Monday, October 10, 2011

Desert Island

If you were trapped on a deserted island, what five books would you want to have on the island with you?



Keep in mind that the words in these books may have to sustain you for the rest of your life. You'd want a variety of genres to stave off boredom as long as possible, and meaningful themes or topics that you could contemplate during your long hours sweating in the sun. You may also want the books to contain some humor or uplifting poetry to keep your spirits alive while you are subsisting on grubs and possibly conversing with painted volleyballs.

Here are my five books, and why I chose them:

1. The Complete Works of Shakespeare by William Shakespeare. This one should be obvious. It's incredibly long and diverse. I could spend days, even weeks, acting out the parts in all of the plays. I'm sure I would find great relief in pretending to be Puck making mischief in my own wilderness, or Ophelia contemplating death via a convenient body of water. In addition, the beauty of the sonnets would surely provide solace, and I could devote time to memorizing them, so that if I ever got off the island, I could impress people at parties.

2. Anne of Green Gables by L.M. Montgomery. This was the book that was the tipping point to my love of reading, and I return to it every couple of years. I don't think I'd want to live in a world without easy access to Anne's sunny optimism, Marilla's sarcasm, Matthew's quiet love, and Gilbert's steadfast faithfulness.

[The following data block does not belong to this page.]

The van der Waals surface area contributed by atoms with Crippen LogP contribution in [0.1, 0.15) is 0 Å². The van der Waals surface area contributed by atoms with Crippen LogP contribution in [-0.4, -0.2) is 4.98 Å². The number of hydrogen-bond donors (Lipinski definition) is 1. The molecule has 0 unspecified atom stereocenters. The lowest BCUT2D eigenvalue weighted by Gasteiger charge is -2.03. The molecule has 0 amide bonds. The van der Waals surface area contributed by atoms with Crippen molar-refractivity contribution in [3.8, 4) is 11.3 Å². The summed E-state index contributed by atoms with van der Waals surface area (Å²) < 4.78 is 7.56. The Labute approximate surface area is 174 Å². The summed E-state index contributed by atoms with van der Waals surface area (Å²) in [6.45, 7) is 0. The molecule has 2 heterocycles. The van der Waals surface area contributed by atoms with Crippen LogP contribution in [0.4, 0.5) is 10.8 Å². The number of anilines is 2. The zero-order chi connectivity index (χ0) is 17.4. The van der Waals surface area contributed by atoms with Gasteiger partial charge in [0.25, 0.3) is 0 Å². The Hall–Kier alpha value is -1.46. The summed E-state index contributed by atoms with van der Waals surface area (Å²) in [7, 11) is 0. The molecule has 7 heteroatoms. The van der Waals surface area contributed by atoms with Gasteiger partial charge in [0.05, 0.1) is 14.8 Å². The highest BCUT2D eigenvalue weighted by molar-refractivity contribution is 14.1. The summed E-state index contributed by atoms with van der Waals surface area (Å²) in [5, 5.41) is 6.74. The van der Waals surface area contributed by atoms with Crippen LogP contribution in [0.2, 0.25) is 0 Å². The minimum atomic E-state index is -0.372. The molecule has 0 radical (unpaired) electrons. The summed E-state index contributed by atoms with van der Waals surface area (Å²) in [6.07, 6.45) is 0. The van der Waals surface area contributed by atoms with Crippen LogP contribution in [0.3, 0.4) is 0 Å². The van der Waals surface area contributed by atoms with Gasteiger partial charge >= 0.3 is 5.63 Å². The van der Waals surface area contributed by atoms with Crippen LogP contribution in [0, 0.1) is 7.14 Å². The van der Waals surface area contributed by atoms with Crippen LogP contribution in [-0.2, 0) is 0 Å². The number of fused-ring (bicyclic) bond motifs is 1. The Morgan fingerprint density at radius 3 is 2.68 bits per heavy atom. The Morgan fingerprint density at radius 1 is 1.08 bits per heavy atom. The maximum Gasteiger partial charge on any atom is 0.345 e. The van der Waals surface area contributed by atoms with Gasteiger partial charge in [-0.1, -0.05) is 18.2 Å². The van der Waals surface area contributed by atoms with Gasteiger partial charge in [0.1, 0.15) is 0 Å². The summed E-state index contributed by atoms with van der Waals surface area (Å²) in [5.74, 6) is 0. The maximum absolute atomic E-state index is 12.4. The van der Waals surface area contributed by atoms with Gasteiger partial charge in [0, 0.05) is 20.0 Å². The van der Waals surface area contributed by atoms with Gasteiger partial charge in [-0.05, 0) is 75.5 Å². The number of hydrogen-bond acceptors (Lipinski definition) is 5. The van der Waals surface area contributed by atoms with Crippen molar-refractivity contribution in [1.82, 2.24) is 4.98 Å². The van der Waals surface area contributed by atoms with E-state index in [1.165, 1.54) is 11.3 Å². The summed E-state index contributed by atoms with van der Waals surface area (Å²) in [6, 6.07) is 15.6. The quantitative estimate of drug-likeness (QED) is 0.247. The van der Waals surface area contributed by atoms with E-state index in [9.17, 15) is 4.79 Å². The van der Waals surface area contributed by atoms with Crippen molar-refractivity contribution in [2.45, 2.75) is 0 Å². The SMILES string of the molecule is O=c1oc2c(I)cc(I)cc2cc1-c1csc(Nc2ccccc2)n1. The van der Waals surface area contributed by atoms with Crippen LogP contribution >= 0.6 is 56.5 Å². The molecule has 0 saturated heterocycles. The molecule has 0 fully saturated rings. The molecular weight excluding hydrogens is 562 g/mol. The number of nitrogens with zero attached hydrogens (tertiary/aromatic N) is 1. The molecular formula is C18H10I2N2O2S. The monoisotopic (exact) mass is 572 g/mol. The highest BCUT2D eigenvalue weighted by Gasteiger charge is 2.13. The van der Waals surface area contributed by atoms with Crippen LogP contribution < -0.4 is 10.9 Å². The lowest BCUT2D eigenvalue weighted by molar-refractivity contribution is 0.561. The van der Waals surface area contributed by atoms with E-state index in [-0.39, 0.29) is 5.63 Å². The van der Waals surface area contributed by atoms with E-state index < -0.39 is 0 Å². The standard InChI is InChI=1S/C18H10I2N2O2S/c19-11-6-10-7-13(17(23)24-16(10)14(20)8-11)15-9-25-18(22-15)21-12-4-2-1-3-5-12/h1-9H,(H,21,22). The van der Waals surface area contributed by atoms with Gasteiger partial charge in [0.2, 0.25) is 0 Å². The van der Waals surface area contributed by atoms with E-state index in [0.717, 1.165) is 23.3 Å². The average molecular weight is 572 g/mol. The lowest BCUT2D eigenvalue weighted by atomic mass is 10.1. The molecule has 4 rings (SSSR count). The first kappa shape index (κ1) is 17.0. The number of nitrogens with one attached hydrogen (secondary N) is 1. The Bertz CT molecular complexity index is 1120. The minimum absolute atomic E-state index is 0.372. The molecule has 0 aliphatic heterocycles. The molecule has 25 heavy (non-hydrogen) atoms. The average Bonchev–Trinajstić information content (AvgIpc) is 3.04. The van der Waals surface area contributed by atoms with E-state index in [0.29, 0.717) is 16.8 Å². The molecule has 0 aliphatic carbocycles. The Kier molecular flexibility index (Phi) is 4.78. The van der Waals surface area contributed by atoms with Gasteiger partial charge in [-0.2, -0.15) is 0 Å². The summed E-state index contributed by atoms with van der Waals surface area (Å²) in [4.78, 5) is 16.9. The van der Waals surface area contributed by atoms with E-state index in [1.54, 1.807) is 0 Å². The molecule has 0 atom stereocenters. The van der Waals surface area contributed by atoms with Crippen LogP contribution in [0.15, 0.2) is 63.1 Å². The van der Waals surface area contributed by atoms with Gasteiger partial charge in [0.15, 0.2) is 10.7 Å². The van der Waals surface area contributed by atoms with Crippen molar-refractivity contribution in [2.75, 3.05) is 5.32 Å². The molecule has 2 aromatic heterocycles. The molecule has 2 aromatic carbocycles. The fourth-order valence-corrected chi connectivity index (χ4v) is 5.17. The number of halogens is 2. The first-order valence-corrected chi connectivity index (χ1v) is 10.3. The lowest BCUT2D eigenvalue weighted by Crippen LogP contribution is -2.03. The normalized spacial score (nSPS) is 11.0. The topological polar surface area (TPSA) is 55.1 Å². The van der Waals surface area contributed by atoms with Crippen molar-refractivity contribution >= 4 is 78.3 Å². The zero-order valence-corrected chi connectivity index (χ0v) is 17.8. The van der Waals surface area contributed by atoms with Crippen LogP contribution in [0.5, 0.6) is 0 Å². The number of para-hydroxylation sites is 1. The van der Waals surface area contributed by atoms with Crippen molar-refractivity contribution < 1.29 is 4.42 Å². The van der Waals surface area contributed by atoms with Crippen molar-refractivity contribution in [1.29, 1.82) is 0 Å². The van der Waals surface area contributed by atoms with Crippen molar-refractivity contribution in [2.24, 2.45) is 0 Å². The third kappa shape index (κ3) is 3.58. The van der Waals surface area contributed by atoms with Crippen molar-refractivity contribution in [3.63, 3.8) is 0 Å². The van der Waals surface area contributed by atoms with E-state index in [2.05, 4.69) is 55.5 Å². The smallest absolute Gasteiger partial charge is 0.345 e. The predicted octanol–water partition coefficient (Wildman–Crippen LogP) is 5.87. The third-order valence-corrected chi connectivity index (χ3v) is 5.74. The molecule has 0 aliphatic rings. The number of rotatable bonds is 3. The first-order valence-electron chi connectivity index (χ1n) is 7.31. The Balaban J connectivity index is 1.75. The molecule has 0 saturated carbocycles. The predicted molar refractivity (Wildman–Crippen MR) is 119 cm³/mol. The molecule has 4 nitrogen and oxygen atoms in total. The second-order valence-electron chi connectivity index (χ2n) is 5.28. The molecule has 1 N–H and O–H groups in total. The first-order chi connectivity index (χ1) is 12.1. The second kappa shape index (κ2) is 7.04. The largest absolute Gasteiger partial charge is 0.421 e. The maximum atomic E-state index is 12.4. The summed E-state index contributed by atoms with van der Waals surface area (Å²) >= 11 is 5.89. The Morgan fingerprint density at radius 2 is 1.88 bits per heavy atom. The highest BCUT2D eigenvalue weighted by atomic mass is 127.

3. Harry Potter and the Deathly Hallows by J.K. Rowling. Just like with Anne, I wouldn't want to live in a world without Harry, Hermione and Ron. I could read about their adventures over and over again, and never be tired of them. If I could, I'd take the whole series, but I think that would be cheating, so I'll choose Rowling's masterpiece, the ultimate climactic work in the world of book series.

4. And Then There Were None by Agatha Christie. I debated about this one, because it's much shorter than the rest, and is a very fast read. But I wouldn't want to leave my favorite mystery behind. It's suspenseful and powerful, and has the added drama of actually taking place on an island. Fortunately, since my island is deserted, it's pretty unlikely that I'll be the last of ten killed. Unless I start hallucinating. Hmm.

5. For my last book, I'd choose either Outliers by Malcolm Gladwell, or The Fountainhead by Ayn Rand. While these books are complete opposites in the literary sense, they would both serve the purpose of buffeting my senses of perseverance, motivation, and self-worth. Perhaps they would even spur me on to creating a device to get me off the island. The Fountainhead would have the additional merit of reminding me of the worthless, unintelligent peons I left behind. I might even go so far as to be grateful for my exile.

I'm quite pleased with this list. I think I've managed to capture the variety, meaning, humor and poetry required to satisfy my reading needs on this mythical island. I've even made sure that at least two of the books are quite hefty, and could be used not only for entertainment, but also for throwing at the heads of my prey.

What are your five desert island books?

1 comment:

  1. I loved your Agath Christie selection. It has been years since I read it, but I remember not being able to put the book down until it was done. I just bought Fountainhead this summer. I'm looking forward to reading it!

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